Introduction to Islam (Part 3 of 5: Faith)

I began this series examining the founding of Islam and the person of Muhammad. Next, I took a very broad look at the Qur’an and some of its teachings and application to Islamic life.

Islam demands of its believers “faith” and “religion”.  In today’s entry I would like to look at the “faith” of Islam.  I will deal with the demands of “religion” tomorrow.

As I said yesterday, I have done my best to ensure factual accuracy in all these posts and have used Islamic sources as much as possible to ensure that I’m not propagating Christian misconceptions of Islam.  I did send this to some Muslim friends for comment, but I have yet to hear back. If you are a follower of Islam and believe that I have misrepresented your religion, please drop me an email and I will remedy the situation.

The Articles of Faith within Islam are thus:

1.  The existence and unity of Allah: Muslims are absolute monotheists and unitarians.  Even the suggestion of any kind of subdivision or plurality of God is utterly rejected. Islam explicitly rejects the divinity of Christ and the doctrine of the Trinity.

2. The existence of Angels: Muslims believe in malak (angels).  These malak perform similar functions as believed by Christians. Muslims also believe in good and evil jinn, shadowy spirits who frequent ruined houses and desert places.  The devil is described as a jinn or angel who refused Allah’s order to bow before Adam.

3. Sacred Books: Muslims believe Allah has revealed his commands to men through his prophets and through 104 sacred books, only four of which, it is asserted,  now remain:

1. The Pentateuch (given to Moses)
2. The Psalms (given to David)
3. The New Testament (given to Jesus)
4. The Qur’an (given to Muhammad)

It is claimed that the Jews and Christians “twisted” their own Scriptures, but that the Qur’an is the final, perfect revelation of God to mankind.

4. Prophets: Muslims believe that Allah sent many prophets (Adam, Noah, Abraham, …, Moses, Jesus and Muhammad).  Some of these prophets can be found in the Christian Bible, some are found in the Qur’an and some are not recorded in either.

The Qur’an asserts that Isa (Jesus) was born of the virgin Maryam (Mary), but that He was only a prophet.  The Qur’an strenuously denies His deity and His atoning death, suggesting that another man was crucified in His place (although there is a variety of interpretation as to what exactly happened). The interpretation of “Messiah” is also rather different from the Jewish and Christian understanding.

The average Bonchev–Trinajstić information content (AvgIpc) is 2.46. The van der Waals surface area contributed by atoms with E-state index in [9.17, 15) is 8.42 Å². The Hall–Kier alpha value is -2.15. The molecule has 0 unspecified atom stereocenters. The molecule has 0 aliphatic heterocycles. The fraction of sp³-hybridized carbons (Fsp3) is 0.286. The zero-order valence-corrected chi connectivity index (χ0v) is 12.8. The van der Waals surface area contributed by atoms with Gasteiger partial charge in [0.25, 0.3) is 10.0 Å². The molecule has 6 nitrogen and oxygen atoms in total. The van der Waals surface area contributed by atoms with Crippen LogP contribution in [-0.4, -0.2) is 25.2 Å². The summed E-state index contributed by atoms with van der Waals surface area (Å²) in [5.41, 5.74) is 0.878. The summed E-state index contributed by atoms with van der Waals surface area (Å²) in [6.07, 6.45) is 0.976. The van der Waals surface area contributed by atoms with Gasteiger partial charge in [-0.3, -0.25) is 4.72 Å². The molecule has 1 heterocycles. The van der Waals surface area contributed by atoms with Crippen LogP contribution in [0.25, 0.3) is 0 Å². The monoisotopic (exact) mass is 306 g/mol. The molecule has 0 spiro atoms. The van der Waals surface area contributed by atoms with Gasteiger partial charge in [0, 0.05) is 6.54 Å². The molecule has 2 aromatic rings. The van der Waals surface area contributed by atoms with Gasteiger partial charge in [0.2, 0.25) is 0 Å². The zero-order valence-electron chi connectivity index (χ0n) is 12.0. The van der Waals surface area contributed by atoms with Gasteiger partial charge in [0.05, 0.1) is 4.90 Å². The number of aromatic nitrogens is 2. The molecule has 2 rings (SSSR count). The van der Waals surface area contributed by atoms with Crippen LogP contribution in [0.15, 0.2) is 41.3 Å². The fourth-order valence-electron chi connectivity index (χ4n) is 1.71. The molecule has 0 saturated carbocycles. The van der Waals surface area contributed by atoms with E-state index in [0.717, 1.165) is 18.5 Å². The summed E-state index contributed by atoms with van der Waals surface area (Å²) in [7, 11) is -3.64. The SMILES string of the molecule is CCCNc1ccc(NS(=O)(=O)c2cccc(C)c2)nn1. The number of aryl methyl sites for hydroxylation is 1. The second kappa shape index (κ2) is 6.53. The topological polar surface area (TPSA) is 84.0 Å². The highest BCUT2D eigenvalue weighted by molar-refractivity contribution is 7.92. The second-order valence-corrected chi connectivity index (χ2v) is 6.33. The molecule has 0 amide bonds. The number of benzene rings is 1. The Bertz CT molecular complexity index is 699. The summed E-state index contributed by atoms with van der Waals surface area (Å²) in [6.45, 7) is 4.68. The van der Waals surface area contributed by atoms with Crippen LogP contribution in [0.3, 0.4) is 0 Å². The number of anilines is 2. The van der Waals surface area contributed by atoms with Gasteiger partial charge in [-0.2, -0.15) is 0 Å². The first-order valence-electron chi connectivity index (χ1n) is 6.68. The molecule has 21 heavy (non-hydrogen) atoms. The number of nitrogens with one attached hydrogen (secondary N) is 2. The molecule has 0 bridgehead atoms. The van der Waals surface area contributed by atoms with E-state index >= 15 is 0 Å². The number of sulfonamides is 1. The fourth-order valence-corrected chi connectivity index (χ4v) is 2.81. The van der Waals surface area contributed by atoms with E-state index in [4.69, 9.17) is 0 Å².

It is asserted that towards the end of the world, Isa will return and join in a battle against the anti-Christ. After winning the battle, He will convert all the Jews and Christians to Islam, marry and have children, then die and be buried near Muhammad.

5. Day of Judgment and resurrection of the dead: This is described in similar fashion as it is in the Christian Bible: natural catastrophes, anti-christ, darkening of the sun and moon, Jesus’ second coming etc.

However, after the resurrection, people will wander for forty years as their deeds are “weighed”. Then everyone will have to cross a very narrow bridge:

1. Some will be saved immediately

2. Some will fall into hell, later to be released (somewhat similar to the Catholic concept of Purgatory)

3. The infidels will fall and remain in hell forever

Heaven is predominantly described as a place of physical, sensual delights for men – beautiful women, couches, flowing cups and luscious fruits (Sura 55:46-61, 56:4-26 etc).

6.  Absolute predestination: Although there is belief in divine pre-ordainment, Muslims also believe that humans have free will, that is to say, the ability to choose between good and evil and are therefore culpable before God for their actions.


Next Time

In Part 4 I intend to look at Islam’s demands of “religion”.

Introduction to Islam: Part 1Part 2Part 3Part 4Part 5

This entry was posted in Apologetics, Faith, Islam and tagged , . Bookmark the permalink.

4 Responses to Introduction to Islam (Part 3 of 5: Faith)

  1. Pingback: Introduction to Islam (Part 1 of 5: Muhammad) | This Restless Pilgrim

  2. Pingback: Introduction to Islam (Part 2 of 5: Revelation) | This Restless Pilgrim

  3. Pingback: Introduction to Islam (Part 4 of 5: Religion) | This Restless Pilgrim

  4. Pingback: Introduction to Islam (Part 5 of 5): The Catholic Response | This Restless Pilgrim

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